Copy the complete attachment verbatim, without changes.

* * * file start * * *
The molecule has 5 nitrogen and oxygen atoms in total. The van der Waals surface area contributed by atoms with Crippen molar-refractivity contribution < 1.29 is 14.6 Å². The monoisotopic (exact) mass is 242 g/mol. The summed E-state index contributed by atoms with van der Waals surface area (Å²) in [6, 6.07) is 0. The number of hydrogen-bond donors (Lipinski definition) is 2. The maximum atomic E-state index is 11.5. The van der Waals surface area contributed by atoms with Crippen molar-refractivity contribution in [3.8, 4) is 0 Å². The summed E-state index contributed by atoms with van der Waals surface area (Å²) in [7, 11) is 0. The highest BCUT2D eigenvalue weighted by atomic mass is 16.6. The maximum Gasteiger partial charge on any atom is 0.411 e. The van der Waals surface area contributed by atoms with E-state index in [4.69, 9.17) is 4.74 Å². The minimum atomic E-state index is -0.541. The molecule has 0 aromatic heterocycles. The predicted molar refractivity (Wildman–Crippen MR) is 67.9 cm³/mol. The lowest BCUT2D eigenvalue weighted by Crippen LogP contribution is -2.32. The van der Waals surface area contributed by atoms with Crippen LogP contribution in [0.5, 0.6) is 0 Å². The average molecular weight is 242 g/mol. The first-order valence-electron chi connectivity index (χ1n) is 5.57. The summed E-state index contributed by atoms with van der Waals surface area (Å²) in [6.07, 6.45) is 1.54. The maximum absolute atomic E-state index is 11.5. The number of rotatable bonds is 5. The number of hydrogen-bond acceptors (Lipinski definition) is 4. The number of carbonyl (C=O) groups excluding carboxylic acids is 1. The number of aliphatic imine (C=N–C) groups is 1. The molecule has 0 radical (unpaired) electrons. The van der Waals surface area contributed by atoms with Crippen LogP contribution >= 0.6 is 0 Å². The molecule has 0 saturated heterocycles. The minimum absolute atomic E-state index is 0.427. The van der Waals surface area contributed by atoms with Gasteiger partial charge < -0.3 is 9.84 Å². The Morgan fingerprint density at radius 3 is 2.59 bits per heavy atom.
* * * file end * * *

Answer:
The molecule has 5 nitrogen and oxygen atoms in total. The van der Waals surface area contributed by atoms with Crippen molar-refractivity contribution < 1.29 is 14.6 Å². The monoisotopic (exact) mass is 242 g/mol. The summed E-state index contributed by atoms with van der Waals surface area (Å²) in [6, 6.07) is 0. The number of hydrogen-bond donors (Lipinski definition) is 2. The maximum atomic E-state index is 11.5. The van der Waals surface area contributed by atoms with Crippen molar-refractivity contribution in [3.8, 4) is 0 Å². The summed E-state index contributed by atoms with van der Waals surface area (Å²) in [7, 11) is 0. The highest BCUT2D eigenvalue weighted by atomic mass is 16.6. The maximum Gasteiger partial charge on any atom is 0.411 e. The van der Waals surface area contributed by atoms with E-state index in [4.69, 9.17) is 4.74 Å². The minimum atomic E-state index is -0.541. The molecule has 0 aromatic heterocycles. The predicted molar refractivity (Wildman–Crippen MR) is 67.9 cm³/mol. The lowest BCUT2D eigenvalue weighted by Crippen LogP contribution is -2.32. The van der Waals surface area contributed by atoms with Crippen LogP contribution in [0.5, 0.6) is 0 Å². The average molecular weight is 242 g/mol. The first-order valence-electron chi connectivity index (χ1n) is 5.57. The summed E-state index contributed by atoms with van der Waals surface area (Å²) in [6.07, 6.45) is 1.54. The maximum absolute atomic E-state index is 11.5. The number of rotatable bonds is 5. The number of hydrogen-bond acceptors (Lipinski definition) is 4. The number of carbonyl (C=O) groups excluding carboxylic acids is 1. The number of aliphatic imine (C=N–C) groups is 1. The molecule has 0 radical (unpaired) electrons. The van der Waals surface area contributed by atoms with Crippen LogP contribution >= 0.6 is 0 Å². The molecule has 0 saturated heterocycles. The minimum absolute atomic E-state index is 0.427. The van der Waals surface area contributed by atoms with Gasteiger partial charge < -0.3 is 9.84 Å². The Morgan fingerprint density at radius 3 is 2.59 bits per heavy atom.